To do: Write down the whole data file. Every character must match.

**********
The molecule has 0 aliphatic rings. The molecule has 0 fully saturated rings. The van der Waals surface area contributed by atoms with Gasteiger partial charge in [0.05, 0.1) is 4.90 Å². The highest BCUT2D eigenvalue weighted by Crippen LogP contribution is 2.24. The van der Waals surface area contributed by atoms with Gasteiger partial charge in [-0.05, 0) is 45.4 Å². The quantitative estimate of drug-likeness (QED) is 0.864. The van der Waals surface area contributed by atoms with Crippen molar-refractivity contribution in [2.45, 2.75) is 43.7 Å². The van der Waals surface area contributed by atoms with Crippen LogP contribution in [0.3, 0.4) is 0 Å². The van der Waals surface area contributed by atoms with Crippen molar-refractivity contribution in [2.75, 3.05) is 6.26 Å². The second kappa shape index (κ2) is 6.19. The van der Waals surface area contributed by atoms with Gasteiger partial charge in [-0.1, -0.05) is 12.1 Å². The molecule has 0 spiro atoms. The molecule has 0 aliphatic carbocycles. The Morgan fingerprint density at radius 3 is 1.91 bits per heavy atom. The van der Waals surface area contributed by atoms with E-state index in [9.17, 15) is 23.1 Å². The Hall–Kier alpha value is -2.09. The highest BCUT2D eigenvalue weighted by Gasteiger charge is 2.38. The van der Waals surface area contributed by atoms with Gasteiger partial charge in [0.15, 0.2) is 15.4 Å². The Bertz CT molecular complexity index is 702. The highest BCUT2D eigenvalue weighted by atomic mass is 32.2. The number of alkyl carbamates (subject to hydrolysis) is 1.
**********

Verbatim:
The molecule has 0 aliphatic rings. The molecule has 0 fully saturated rings. The van der Waals surface area contributed by atoms with Gasteiger partial charge in [0.05, 0.1) is 4.90 Å². The highest BCUT2D eigenvalue weighted by Crippen LogP contribution is 2.24. The van der Waals surface area contributed by atoms with Gasteiger partial charge in [-0.05, 0) is 45.4 Å². The quantitative estimate of drug-likeness (QED) is 0.864. The van der Waals surface area contributed by atoms with Crippen molar-refractivity contribution in [2.45, 2.75) is 43.7 Å². The van der Waals surface area contributed by atoms with Crippen LogP contribution in [0.3, 0.4) is 0 Å². The van der Waals surface area contributed by atoms with Crippen molar-refractivity contribution in [2.75, 3.05) is 6.26 Å². The second kappa shape index (κ2) is 6.19. The van der Waals surface area contributed by atoms with Gasteiger partial charge in [-0.1, -0.05) is 12.1 Å². The molecule has 0 spiro atoms. The molecule has 0 aliphatic carbocycles. The Morgan fingerprint density at radius 3 is 1.91 bits per heavy atom. The van der Waals surface area contributed by atoms with E-state index in [9.17, 15) is 23.1 Å². The Hall–Kier alpha value is -2.09. The highest BCUT2D eigenvalue weighted by Gasteiger charge is 2.38. The van der Waals surface area contributed by atoms with Gasteiger partial charge in [0.15, 0.2) is 15.4 Å². The Bertz CT molecular complexity index is 702. The highest BCUT2D eigenvalue weighted by atomic mass is 32.2. The number of alkyl carbamates (subject to hydrolysis) is 1.